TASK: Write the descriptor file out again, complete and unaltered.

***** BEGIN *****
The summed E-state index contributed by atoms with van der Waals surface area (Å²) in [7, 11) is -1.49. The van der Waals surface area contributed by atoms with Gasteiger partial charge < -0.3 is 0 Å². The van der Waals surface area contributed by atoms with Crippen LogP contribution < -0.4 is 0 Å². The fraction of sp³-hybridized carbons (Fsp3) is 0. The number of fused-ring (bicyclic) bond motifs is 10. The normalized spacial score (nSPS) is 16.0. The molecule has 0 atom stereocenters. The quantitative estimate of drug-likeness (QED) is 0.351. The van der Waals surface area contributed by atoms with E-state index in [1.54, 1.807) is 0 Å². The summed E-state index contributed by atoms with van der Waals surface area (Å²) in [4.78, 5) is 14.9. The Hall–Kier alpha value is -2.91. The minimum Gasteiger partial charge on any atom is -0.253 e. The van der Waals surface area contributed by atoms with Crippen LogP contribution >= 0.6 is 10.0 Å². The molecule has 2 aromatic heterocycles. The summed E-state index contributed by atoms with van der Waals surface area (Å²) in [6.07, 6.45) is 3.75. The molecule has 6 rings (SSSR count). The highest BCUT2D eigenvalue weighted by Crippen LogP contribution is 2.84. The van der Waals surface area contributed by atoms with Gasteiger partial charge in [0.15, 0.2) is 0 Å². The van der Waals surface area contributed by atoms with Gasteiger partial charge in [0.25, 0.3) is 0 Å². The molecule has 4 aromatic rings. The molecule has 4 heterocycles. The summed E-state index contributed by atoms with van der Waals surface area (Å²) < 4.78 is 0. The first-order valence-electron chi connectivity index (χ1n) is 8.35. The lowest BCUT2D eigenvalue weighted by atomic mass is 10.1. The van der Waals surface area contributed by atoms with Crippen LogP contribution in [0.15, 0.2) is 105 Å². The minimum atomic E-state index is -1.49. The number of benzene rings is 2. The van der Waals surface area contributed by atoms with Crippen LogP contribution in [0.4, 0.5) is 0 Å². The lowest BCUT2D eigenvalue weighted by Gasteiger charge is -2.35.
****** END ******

The summed E-state index contributed by atoms with van der Waals surface area (Å²) in [7, 11) is -1.49. The van der Waals surface area contributed by atoms with Gasteiger partial charge < -0.3 is 0 Å². The van der Waals surface area contributed by atoms with Crippen LogP contribution < -0.4 is 0 Å². The fraction of sp³-hybridized carbons (Fsp3) is 0. The number of fused-ring (bicyclic) bond motifs is 10. The normalized spacial score (nSPS) is 16.0. The molecule has 0 atom stereocenters. The quantitative estimate of drug-likeness (QED) is 0.351. The van der Waals surface area contributed by atoms with E-state index in [1.54, 1.807) is 0 Å². The summed E-state index contributed by atoms with van der Waals surface area (Å²) in [4.78, 5) is 14.9. The Hall–Kier alpha value is -2.91. The minimum Gasteiger partial charge on any atom is -0.253 e. The van der Waals surface area contributed by atoms with Crippen LogP contribution >= 0.6 is 10.0 Å². The molecule has 2 aromatic heterocycles. The summed E-state index contributed by atoms with van der Waals surface area (Å²) in [6.07, 6.45) is 3.75. The molecule has 6 rings (SSSR count). The highest BCUT2D eigenvalue weighted by Crippen LogP contribution is 2.84. The van der Waals surface area contributed by atoms with Gasteiger partial charge in [0.15, 0.2) is 0 Å². The van der Waals surface area contributed by atoms with Gasteiger partial charge in [0.25, 0.3) is 0 Å². The molecule has 4 aromatic rings. The molecule has 4 heterocycles. The summed E-state index contributed by atoms with van der Waals surface area (Å²) < 4.78 is 0. The first-order valence-electron chi connectivity index (χ1n) is 8.35. The lowest BCUT2D eigenvalue weighted by atomic mass is 10.1. The van der Waals surface area contributed by atoms with Crippen LogP contribution in [0.15, 0.2) is 105 Å². The minimum atomic E-state index is -1.49. The number of benzene rings is 2. The van der Waals surface area contributed by atoms with Crippen LogP contribution in [0.4, 0.5) is 0 Å². The lowest BCUT2D eigenvalue weighted by Gasteiger charge is -2.35.